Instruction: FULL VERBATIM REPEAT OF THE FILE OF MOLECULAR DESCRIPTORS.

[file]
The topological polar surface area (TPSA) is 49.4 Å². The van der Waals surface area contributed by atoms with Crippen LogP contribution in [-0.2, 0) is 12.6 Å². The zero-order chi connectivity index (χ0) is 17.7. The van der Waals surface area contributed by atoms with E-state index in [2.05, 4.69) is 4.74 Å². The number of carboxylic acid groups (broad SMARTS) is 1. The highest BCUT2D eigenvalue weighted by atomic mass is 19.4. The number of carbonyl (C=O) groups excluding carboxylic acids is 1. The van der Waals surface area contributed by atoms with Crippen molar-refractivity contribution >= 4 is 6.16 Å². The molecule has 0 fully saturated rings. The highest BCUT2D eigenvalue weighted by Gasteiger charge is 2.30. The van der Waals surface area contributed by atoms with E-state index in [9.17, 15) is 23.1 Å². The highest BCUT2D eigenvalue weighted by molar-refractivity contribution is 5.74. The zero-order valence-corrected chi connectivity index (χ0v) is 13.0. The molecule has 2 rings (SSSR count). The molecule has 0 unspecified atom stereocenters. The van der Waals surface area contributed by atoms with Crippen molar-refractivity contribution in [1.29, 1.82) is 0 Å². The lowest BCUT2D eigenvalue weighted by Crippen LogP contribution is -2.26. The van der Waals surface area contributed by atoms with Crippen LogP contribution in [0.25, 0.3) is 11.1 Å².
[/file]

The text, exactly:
The topological polar surface area (TPSA) is 49.4 Å². The van der Waals surface area contributed by atoms with Crippen LogP contribution in [-0.2, 0) is 12.6 Å². The zero-order chi connectivity index (χ0) is 17.7. The van der Waals surface area contributed by atoms with E-state index in [2.05, 4.69) is 4.74 Å². The number of carboxylic acid groups (broad SMARTS) is 1. The highest BCUT2D eigenvalue weighted by atomic mass is 19.4. The number of carbonyl (C=O) groups excluding carboxylic acids is 1. The van der Waals surface area contributed by atoms with Crippen molar-refractivity contribution >= 4 is 6.16 Å². The molecule has 0 fully saturated rings. The highest BCUT2D eigenvalue weighted by Gasteiger charge is 2.30. The van der Waals surface area contributed by atoms with E-state index in [9.17, 15) is 23.1 Å². The highest BCUT2D eigenvalue weighted by molar-refractivity contribution is 5.74. The zero-order valence-corrected chi connectivity index (χ0v) is 13.0. The molecule has 2 rings (SSSR count). The molecule has 0 unspecified atom stereocenters. The van der Waals surface area contributed by atoms with Crippen molar-refractivity contribution in [1.29, 1.82) is 0 Å². The lowest BCUT2D eigenvalue weighted by Crippen LogP contribution is -2.26. The van der Waals surface area contributed by atoms with Crippen LogP contribution in [0.25, 0.3) is 11.1 Å².